So then companies like Google and Microsoft started offering free services, and that has had the effect of reducing the employment prospects for professional translators to a tenth of what they were.
If you look at this on the surface you might say, well, “Too bad. They’re buggy whips. Their economic niche has been made obsolete by automation.” Except if you look a little deeper, you discover that language changes every day. There are new public events, new pop culture, new memes, new slang, and so we have to scrape or steal from these people tens of millions of new phrase translations every day just to keep the translator current.
So from one side of our mouth we’re telling them, “You’re obsolete. You don’t get paid, the robot is doing your job.” But through the other side of our mouth we’re saying, “Oh, but we sure better be able to steal data from you in order to create that illusion.” And it’s just fundamentally dishonest and twisted.
And this becomes crucial, because another of the big questions in tech is whether robots will put people out of work, and whether we need to all go on universal basic income. But in this case, if we could just be more honest about the provenance of data and the way things work, we could transition people to new jobs in the data space instead of telling them they’re obsolete.
NT: So you believe there are jobs we’re getting rid of, because of religious devotion to data, that would actually make the data better if we kept them.
JL: Well it’s like a phase transition right now—a paradigm shift. Except it’s a paradigm shaft, where we have this kind of fake situation. We can’t tell people we need their data, so we have to trick them into giving it to us. But it would make much more sense to just tell them, “Hey, this is the data we need. We love you. We’d like you to thrive.”
If we could actually be honest about what data we need and how data is used, where it comes from, we could actually offer people more dignity and have an expanded economy and better-working technology. But the transition is hard because we’re so ingrained in this sort of fallacy.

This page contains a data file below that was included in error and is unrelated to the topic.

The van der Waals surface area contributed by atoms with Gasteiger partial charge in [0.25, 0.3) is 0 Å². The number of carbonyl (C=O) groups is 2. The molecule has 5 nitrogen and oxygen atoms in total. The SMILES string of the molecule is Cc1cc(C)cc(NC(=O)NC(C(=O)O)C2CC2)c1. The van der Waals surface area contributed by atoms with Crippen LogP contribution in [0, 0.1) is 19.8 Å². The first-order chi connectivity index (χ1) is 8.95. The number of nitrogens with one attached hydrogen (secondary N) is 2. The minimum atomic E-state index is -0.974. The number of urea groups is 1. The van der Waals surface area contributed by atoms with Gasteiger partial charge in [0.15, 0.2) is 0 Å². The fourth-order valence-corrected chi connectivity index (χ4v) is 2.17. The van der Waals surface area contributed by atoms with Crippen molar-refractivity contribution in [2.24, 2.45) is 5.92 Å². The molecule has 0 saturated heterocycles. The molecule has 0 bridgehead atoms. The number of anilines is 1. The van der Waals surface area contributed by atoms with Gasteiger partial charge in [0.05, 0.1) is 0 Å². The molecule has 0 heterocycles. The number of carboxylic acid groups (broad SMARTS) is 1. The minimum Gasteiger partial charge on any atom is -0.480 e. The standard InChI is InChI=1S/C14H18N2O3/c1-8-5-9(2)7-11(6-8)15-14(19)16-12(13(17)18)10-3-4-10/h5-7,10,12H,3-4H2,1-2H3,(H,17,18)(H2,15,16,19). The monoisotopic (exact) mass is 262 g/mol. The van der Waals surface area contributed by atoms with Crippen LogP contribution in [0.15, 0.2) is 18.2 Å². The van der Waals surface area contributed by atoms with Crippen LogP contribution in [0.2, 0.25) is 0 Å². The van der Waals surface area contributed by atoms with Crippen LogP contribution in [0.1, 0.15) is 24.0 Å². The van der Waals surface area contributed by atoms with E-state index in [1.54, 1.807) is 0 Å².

NT: Speaking of free, what about open source?
JL: What we basically did by making code free is, we made data into the super power center. So now we’re in this bizarre situation where companies like Facebook or Google have Apache stacks of open source code, but it’s hidden away in secret data centers, with all your data, running algorithms that run the world, and they’re hyper-secret.
And then if you look at the open source community, what tends to happen when you make everything free is not that you impoverish everyone but you take what had been a bell curve and make it into a Zipf curve.
If you have an open-market society, you should see results that are kind of like a bell curve, where most people end up with middle results, and there are a few people who are super-high performers and a few people who fall on the other end. But when you have control from a central hub that seized control in the way that a Facebook or Google has, you end up with a Zipf curve. So a few open source developers end up doing pretty well through consulting contracts or whatever. And then if you look at what might be called the long tail, you see a lot of kind of impoverished people who contributed fundamental code that keeps the internet running everyday. So it has created this absolutely untenable extreme of reward and lack of reward in society. I mean, totally aside from whether it’s fair, it’s just not sustainable.
NT: I want to end on something beautiful. So what does it mean to improvise in virtual reality?
JL: One of my thoughts about it is that someday there might be a way to share through virtual reality that transcends communication as we know it. That is no longer about sharing symbols, as we do with words and language, but about directly co-improvising a shared world, directly making stuff that’s experienced without necessarily predefining a symbolic context for those things.
You can think of the cortex of the brain as being like a planet with undiscovered continents. A huge part, which is the motor cortex, kind of runs along the middle from front to back where a Mohawk would go. And there’s a thing called the homunculus, which is a mapping of the body to it. We know that if people explore abstract computation through that, they have powers of speed that they don’t have through other modalities; a jazz pianist figures out what notes to play and solves difficult harmonic problems spontaneously much faster than they can any other way. And so part of the idea was to try to leverage this underused part of the brain for creative purposes by creating musical instruments within virtuality, with which you could improvise and create this sort of shared world. It’s not a dream I’ve given up on. To this day I’m chasing it.